While jazz is a truly American art form, its roots in West African musical expression and European military marching music make it one of the most far-reaching musical genres on the planet. Whenever a style moves from being a noun to an adjective—jazz to jazzy—its ubiquity is ensured.
Jazz kicked off in African-American culture during the early part of the 20th century, an intriguing, rhythmic blend of blues and ragtime creating a home in small bars and living rooms. Thanks in part to vinyl records and touring bands, post-Depression jazz solidified its place on the national scene. Since then, it has gone through too many permutations to count: swing, gypsy, free jazz, jazz-rock, hip-hop and electronic forms all coexist.
No singular playlist could encompass the richness of this genre beyond genres. This is a personal playlist that represents places jazz has infiltrated over the course of my decades listening to and loving this music. While jazz is truly an international genre, I’ve mostly stuck to descendants of American jazz. If I accounted for the impact jazz has had on African, Cuban, and Brazilian music (just to start), the playlist would be days long.
It starts with two newer musicians. Though Makaya McCraven was born in Paris, the 35-year-old drummer and producer—he says “beat scientist”—cut his teeth on the Chicago circuit. “Universal Beings” is such a unique and grooving record, it makes for the perfect intro to jazz’s century-long evolution. (You’ll hear earlier strains of this lineage later with Alice Coltrane’s “Turiya and Ramakrishna.”)
Kamasi Washington has created an industry out of his sound. The Inglewood, California, native references John Coltrane at every turn; his opus (thus far), “Heaven and Earth,” is a grand operatic vision of the largeness of jazz’s possibilities.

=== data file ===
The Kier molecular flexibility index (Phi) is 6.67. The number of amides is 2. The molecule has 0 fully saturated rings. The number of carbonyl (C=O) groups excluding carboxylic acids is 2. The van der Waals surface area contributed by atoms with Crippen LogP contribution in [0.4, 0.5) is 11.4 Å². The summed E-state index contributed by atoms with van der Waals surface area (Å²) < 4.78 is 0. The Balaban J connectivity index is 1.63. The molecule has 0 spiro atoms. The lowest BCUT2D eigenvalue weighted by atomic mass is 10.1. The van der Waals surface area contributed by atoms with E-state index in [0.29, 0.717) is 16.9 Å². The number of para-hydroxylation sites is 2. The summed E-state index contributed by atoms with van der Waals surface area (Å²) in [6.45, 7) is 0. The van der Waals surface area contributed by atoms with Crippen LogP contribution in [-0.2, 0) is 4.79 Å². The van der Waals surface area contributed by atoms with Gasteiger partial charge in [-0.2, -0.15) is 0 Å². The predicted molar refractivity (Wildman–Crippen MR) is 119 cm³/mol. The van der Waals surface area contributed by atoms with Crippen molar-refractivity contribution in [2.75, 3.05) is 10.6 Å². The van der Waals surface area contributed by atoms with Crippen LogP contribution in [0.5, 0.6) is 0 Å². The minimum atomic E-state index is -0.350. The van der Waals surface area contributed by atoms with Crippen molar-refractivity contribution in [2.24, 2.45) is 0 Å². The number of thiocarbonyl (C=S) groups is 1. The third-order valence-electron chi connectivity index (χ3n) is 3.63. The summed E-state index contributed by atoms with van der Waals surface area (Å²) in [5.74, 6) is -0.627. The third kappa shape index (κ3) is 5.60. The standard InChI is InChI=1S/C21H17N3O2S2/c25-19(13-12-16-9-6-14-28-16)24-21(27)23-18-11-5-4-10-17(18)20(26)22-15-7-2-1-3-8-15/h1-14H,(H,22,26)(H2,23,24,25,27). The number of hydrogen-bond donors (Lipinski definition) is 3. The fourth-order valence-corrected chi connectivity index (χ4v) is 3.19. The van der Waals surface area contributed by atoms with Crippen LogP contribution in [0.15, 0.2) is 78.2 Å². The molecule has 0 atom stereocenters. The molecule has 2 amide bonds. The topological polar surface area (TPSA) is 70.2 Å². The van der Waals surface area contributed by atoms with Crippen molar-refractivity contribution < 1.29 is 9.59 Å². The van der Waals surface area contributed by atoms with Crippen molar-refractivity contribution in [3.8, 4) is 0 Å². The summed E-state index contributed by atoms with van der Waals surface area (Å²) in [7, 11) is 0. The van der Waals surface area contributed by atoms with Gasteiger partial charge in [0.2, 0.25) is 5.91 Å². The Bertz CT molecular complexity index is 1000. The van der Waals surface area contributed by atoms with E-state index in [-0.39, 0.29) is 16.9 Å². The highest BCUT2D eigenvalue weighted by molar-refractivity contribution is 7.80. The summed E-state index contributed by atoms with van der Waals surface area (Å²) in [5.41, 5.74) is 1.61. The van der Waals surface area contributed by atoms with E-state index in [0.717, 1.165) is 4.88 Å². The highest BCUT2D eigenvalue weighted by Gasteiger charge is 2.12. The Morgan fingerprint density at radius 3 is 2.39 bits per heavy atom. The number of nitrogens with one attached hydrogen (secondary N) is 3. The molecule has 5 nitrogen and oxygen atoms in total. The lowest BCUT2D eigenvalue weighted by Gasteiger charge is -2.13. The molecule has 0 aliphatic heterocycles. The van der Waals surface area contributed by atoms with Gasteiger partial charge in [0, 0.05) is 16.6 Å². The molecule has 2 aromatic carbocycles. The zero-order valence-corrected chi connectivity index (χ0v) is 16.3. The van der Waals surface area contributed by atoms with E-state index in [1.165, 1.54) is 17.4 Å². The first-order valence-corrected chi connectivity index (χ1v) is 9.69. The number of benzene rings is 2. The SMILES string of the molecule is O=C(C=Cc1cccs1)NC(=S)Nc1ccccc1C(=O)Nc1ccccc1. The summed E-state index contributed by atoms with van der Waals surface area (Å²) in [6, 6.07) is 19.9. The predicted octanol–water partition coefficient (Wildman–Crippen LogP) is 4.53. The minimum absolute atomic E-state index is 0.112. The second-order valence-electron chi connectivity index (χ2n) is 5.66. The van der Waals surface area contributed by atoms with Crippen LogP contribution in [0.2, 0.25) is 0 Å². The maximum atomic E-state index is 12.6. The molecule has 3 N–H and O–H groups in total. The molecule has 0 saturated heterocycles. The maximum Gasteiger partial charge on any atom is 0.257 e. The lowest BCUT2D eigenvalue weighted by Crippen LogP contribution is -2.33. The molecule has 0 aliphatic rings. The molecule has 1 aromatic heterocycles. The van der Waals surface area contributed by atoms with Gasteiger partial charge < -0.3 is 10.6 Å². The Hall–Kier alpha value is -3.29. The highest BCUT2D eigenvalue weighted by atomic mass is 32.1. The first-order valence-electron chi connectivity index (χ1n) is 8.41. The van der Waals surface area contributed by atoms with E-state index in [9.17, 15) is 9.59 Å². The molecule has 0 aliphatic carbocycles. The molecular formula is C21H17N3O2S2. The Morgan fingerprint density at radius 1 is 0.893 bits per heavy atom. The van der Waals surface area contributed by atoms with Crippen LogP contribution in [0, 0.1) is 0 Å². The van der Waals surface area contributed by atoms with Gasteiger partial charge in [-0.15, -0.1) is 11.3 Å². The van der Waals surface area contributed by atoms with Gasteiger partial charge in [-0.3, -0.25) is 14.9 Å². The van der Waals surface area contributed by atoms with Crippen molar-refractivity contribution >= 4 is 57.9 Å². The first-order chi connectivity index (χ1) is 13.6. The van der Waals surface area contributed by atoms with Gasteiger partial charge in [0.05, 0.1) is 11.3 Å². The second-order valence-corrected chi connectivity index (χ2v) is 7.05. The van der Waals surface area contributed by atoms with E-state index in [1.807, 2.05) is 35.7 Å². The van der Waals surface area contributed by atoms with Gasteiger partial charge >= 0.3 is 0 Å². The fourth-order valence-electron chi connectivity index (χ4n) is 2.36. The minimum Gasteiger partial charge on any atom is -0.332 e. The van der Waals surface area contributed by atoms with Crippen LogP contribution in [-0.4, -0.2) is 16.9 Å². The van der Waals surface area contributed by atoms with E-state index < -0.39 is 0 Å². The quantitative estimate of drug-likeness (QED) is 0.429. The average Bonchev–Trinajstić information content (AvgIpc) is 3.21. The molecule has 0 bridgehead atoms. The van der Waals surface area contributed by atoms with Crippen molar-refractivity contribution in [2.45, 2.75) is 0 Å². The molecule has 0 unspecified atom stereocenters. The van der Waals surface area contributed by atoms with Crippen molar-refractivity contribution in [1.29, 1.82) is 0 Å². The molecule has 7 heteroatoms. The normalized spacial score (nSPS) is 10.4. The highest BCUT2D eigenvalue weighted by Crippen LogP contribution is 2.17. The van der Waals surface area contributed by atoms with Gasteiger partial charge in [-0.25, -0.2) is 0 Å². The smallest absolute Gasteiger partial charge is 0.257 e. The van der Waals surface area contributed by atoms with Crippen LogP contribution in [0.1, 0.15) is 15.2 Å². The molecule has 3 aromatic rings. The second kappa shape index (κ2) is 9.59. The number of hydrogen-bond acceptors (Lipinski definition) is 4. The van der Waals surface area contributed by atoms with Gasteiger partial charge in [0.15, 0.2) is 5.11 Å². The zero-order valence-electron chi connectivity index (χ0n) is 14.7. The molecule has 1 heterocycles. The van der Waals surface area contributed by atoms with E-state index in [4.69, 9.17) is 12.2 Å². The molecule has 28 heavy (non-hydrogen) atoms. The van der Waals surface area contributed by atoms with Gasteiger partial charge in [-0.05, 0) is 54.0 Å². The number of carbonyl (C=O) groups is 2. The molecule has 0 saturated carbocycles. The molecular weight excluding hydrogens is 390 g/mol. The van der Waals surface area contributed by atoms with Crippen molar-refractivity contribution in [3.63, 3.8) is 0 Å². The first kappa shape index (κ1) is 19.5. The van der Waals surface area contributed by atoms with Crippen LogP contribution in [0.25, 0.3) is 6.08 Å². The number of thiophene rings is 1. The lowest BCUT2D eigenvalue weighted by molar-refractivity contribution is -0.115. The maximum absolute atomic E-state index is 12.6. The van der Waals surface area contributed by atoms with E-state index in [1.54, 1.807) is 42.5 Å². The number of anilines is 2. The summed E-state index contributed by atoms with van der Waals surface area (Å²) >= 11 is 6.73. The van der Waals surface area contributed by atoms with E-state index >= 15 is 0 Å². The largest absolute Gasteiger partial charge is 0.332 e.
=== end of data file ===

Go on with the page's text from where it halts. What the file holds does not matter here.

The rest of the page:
Then again, jazz at its best is always about querying the impossible, which brings us to Coltrane. I’ve listened to his music more than any other musician. “Out of This World” truly is in another dimension. It’s where I head whenever I run into a barrier in life and need to claw my way around, under, above or through it.
Speaking of beat science, the combination of Kamaal Williams and Yussef Dayes makes for one of the best modern collaborations around. Following their hard-driving track “Remembrance,” another constant collaborator, Ben Lamdin (aka Nostalgia 77) appears. He’s produced many fun and diverse projects over the last two decades. His take on an Ethiopian classic makes for a brilliant homage to another place jazz has greatly impacted.
Jazz’s influence on R&B and hip-hop need not be stated. Such a scouring could take weeks to cover. I’ll stick with three: Leon Bridges (that guitar playing under his silky vocals!), Guru collaborating with Donald Byrd on a rap-jazz classic, and a track from the greatest hip-hop/jazz record of all time, A Tribe Called Quest’s “The Low End Theory.”
Though I mentioned avoiding African music, Tony Allen’s tribute to his hero, Art Blakey, had to be included. Allen was Fela Kuti’s drummer and bandleader, in large part responsible for the Afrobeat founder’s success. His four-track EP, “A Tribute to Art Blakey,” is phenomenal. (Blakey drums in a little farther down the list.)
The Cinematic Orchestra recently returned after a 12-year hiatus with the luminous “To Believe.” One of the group’s first songs ever, “Channel 1 Suite,” holds up two decades after its release. Of course, good jazz is timeless, which is why the next track, Grant Green’s “Farid,” remains relevant nearly 40 years after he cut it one night at a Detroit club.
We’re heavy on the piano from here. I happily discovered Alfa Mist through Jordan Rakei’s music and love his classic approach; it’s simply great to hear a young cat throwing a head nod to his elders. Robert Glasper came into my view at the Canal Room roughly 15 years ago. I catch him live whenever I can; his Radiohead cover is gorgeous. Who can talk piano without mentioning McCoy Tyner, one-fourth of Coltrane’s greatest quartet? Mary Lou Williams and the inimitable Bill Evans round out the list.
Finally, there’s Miles Davis. “So What” is one of his most famous songs for a reason. My favorite record is “On the Corner,” which comes highly recommended, but that album takes time and a certain temperament to fall into. “So What” is a daily pill worth ingesting.
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